Maintenance of the ECF volume (space), and its subcompartment the vascular space, is crucial for survival. These compartments are maintained within a narrow range, despite wide variations in dietary sodium intake. There are three volume regulating systems: two salt saving systems, the renin angiotensin aldosterone system (RAAS) and the renal sympathetic system (RSS); and the salt excreting natriuretic peptide (NP) hormone system. When the vascular space contracts, the RAAS and RSS are "turned on" ; when the atria expand, NP's are "turned on". Each system also suppresses its counteracting system(s). NP's are made in cardiac, intestinal, renal, and adrenal tissue: ANP in one of a family of cardiac NP's: others at BNP, CNP, and DNP.
ANP binds to a specific set of receptors – ANP receptors. Receptor-agonist binding causes the increase in renal sodium excretion, which results in a decreased ECF and blood volume. Secondary effects may be an improvement in cardiac ejection fraction and reduction of systemic blood pressure.
- Dilates the afferent glomerular arteriole, constricts the efferent glomerular arteriole, and relaxes the mesangial cells. This increases pressure in the glomerular capillaries, thus increasing the glomerular filtration rate (GFR), resulting in greater filter load of sodium and water.
- Increases blood flow through the vasa recta, which will wash the solutes (sodium chloride (NaCl), and urea) out of the medullary interstitium. The lower osmolarity of the medullary interstitium leads to less reabsorption of tubular fluid and increased excretion.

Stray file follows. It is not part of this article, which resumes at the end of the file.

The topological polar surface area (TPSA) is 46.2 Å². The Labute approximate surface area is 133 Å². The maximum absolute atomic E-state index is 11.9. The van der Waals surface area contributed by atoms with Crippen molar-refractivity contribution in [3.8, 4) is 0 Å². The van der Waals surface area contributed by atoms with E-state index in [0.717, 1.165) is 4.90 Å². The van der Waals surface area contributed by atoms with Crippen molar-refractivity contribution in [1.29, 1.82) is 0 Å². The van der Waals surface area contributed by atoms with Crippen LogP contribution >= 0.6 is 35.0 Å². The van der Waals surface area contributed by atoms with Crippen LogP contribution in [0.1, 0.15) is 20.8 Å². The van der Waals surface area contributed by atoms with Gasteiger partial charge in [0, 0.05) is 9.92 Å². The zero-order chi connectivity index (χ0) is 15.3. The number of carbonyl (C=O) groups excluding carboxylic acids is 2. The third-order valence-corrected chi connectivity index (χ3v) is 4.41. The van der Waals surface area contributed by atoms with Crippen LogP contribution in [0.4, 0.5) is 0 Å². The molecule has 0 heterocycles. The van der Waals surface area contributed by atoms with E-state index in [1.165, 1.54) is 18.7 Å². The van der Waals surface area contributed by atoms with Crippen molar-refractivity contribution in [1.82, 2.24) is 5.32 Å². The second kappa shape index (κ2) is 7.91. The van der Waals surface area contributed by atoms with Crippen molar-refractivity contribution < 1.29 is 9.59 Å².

- Decreases sodium reabsorption in the distal convoluted tubule (interaction with NCC) and cortical collecting duct of the nephron via guanosine 3',5'-cyclic monophosphate (cGMP) dependent phosphorylation of ENaC.
- Its natriuretic effect is affected by dopamine and dopamine receptor D1 activity in vivo 
- Inhibits renin secretion, thereby inhibiting the renin–angiotensin–aldosterone system.
- Reduces aldosterone secretion by the zona glomerulosa of the adrenal cortex.
Relaxes vascular smooth muscle in arterioles and venules by:
- Membrane Receptor-mediated elevation of vascular smooth muscle cGMP
- Inhibition of the effects of catecholamines
Promotes uterine spiral artery remodeling, which is important for preventing pregnancy-induced hypertension.
- Inhibits maladaptive cardiac hypertrophy
- Re-expression of NPRA rescues the phenotype.
- Increases the release of free fatty acids from adipose tissue. Plasma concentrations of glycerol and nonesterified fatty acids are increased by i.v. infusion of ANP in humans.
- Activates adipocyte plasma membrane type A guanylyl cyclase receptors NPR-A
- Increases intracellular cGMP levels that induce the phosphorylation of a hormone-sensitive lipase and perilipin A via the activation of a cGMP-dependent protein kinase-I (cGK-I)